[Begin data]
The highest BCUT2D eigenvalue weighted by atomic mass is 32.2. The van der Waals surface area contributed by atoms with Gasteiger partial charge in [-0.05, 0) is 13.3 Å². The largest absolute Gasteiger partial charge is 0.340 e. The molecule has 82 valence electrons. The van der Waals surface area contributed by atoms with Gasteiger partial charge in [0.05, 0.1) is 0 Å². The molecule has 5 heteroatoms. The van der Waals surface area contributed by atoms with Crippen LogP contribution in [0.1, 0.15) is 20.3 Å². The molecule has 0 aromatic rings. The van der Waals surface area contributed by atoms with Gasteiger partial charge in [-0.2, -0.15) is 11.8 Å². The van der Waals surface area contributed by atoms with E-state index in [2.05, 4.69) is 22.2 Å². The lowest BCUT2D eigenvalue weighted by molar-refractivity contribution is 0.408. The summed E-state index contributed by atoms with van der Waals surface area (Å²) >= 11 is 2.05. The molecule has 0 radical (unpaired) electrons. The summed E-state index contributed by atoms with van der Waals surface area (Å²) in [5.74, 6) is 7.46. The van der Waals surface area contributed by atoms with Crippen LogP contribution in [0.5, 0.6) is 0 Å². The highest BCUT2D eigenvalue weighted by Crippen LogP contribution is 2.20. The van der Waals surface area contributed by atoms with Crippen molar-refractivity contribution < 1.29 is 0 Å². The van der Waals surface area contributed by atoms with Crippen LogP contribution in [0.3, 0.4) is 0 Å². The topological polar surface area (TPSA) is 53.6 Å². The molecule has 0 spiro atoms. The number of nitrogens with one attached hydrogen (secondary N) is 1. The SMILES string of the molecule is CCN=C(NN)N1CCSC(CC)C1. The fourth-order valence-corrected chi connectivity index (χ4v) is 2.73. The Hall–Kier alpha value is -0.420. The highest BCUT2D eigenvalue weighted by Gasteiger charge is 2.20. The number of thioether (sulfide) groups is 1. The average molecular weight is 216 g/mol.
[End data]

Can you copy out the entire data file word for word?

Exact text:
The highest BCUT2D eigenvalue weighted by atomic mass is 32.2. The van der Waals surface area contributed by atoms with Gasteiger partial charge in [-0.05, 0) is 13.3 Å². The largest absolute Gasteiger partial charge is 0.340 e. The molecule has 82 valence electrons. The van der Waals surface area contributed by atoms with Gasteiger partial charge in [0.05, 0.1) is 0 Å². The molecule has 5 heteroatoms. The van der Waals surface area contributed by atoms with Crippen LogP contribution in [0.1, 0.15) is 20.3 Å². The molecule has 0 aromatic rings. The van der Waals surface area contributed by atoms with Gasteiger partial charge in [-0.2, -0.15) is 11.8 Å². The van der Waals surface area contributed by atoms with E-state index in [2.05, 4.69) is 22.2 Å². The lowest BCUT2D eigenvalue weighted by molar-refractivity contribution is 0.408. The summed E-state index contributed by atoms with van der Waals surface area (Å²) >= 11 is 2.05. The molecule has 0 radical (unpaired) electrons. The summed E-state index contributed by atoms with van der Waals surface area (Å²) in [5.74, 6) is 7.46. The van der Waals surface area contributed by atoms with Crippen LogP contribution in [0.5, 0.6) is 0 Å². The highest BCUT2D eigenvalue weighted by Crippen LogP contribution is 2.20. The van der Waals surface area contributed by atoms with Crippen molar-refractivity contribution < 1.29 is 0 Å². The van der Waals surface area contributed by atoms with Crippen LogP contribution in [0.3, 0.4) is 0 Å². The topological polar surface area (TPSA) is 53.6 Å². The molecule has 0 spiro atoms. The number of nitrogens with one attached hydrogen (secondary N) is 1. The SMILES string of the molecule is CCN=C(NN)N1CCSC(CC)C1. The fourth-order valence-corrected chi connectivity index (χ4v) is 2.73. The Hall–Kier alpha value is -0.420. The highest BCUT2D eigenvalue weighted by Gasteiger charge is 2.20. The number of thioether (sulfide) groups is 1. The average molecular weight is 216 g/mol.